What is the best solution if there are cases like the following: There is a competition at the school that requires each class to send 4 students. In class X, there are no students who are willing to take part in the competition. If a class does not send / send less than 4 students, the class will get a fine. The leader of class X doesn't want to get a fine. What can the class leader do to be able to send 4 students by trying to be as fair as possible to each student (especially the 4 students who will be selected)?

I know that rolling a die or having a vote would be a solution. But let's say that there is no one in the class that is superior to others about the subject that's being contested, and therefore, doing a vote would be unfair because there are no particular reason for someone to be voted.

So, is rolling a die would be the only solution?

  • Hi Adeva1217, Welcome to Lifehacks. We hope you enjoy your time here sharing ideas and problems. (By the way, one die, two dice.) – Stan Mar 21 at 14:02
  • Oh yea i'm sorry, i'll edit it. English is not my first language so i am prone to some mistakes hehe – Adeva1217 Mar 21 at 16:16
  • I've edited the headline to better reflect the problem. That way people browsing the main page will know exactly what the question is about without having to read the whole question first. – Elmy Mar 22 at 6:52
  • wheelofnames.com >:) – Luke Sawczak Mar 22 at 17:56
  • I do not feel this question is well suited to lifehacks. I also think, if it's a real life situation, if you don't have any students willing to take part that you should reject the competition and also reject the fine. There is no easy way to fairly put forward candidates without causing distress or detriment. Even if you roll a dice you might end up picking the four students who don't have capacity to take time off their learning or the part time job they need to feed their family, to take a bus they can't afford to get to the competition venue in order to enter. Unless you know every.. – Caius Jard Apr 2 at 8:14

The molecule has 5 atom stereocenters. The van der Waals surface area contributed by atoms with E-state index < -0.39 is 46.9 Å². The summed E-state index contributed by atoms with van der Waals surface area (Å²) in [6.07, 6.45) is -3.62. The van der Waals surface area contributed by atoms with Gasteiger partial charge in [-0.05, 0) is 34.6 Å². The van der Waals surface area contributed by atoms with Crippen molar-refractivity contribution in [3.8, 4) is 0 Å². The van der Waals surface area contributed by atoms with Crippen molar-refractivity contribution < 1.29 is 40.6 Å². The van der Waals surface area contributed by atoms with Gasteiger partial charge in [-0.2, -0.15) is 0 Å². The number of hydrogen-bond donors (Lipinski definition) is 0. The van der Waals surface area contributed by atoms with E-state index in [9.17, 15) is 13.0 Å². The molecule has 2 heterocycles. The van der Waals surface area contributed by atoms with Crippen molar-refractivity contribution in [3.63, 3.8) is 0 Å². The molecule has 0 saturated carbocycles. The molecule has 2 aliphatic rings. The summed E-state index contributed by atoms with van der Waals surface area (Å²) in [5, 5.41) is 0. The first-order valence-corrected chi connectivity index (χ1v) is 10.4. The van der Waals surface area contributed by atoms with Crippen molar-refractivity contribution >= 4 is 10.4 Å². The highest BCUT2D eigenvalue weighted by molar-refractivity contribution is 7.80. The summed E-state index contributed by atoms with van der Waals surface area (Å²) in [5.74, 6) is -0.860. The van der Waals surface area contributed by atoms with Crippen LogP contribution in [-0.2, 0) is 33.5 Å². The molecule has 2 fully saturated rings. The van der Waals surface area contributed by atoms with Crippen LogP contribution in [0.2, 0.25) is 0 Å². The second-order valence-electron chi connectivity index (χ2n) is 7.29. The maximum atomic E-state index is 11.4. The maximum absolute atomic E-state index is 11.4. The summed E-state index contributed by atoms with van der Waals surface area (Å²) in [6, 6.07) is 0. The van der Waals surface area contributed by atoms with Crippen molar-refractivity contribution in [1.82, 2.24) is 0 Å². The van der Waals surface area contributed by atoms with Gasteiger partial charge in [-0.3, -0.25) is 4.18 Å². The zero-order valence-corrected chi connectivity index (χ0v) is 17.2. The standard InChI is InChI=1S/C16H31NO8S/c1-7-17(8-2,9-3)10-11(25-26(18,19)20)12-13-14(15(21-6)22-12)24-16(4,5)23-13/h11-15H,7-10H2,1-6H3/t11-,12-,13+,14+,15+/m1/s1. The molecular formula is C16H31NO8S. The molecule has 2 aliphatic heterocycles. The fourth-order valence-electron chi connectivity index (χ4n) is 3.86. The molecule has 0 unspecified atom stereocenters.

Hack: Use elimination.

I would ask for donations for (the amount of the fine)/(number of students in the class) to share the 'load' equally.

Those that will not join the fund have selected themselves as contestants for the competition. As compensation, the four that opt out receive ¼ of the fine exacted upon the non-participants. It's the reward for the insult.

If all join with their share of the fine, no single student suffers unduly.

Fun problem!

Good luck.

  • While I like the idea of "shared rejection means shared cost", I disagree with the notion that "no student suffers unduly" - we know nothing of the fine or the financial backgrounds of the students being asked to pay it. In a suitably diverse class of 30 there is a chance that even asking everyone to pony up $2 for a $60 means one or more students has to go without lunch because they are that poor. We should not assume that a fine of X split Y ways will result in a paltry sum Z that causes zero duress to anyone involved – Caius Jard Apr 2 at 7:49
  • @CaiusJard You have added a matter of degree for a different issue (compassion) not considered by the OP to be relevant. A fine as penalty is a "pressure" used by the school to force compliance. My statement — that no single student suffers unduly" is an attempt to introduce a degree of equality which some equate with fairness. For the injury, I proposed a reward system to replace the insult. Also, a fine need not involve any money. One's effort can also be used. – Stan Apr 2 at 15:31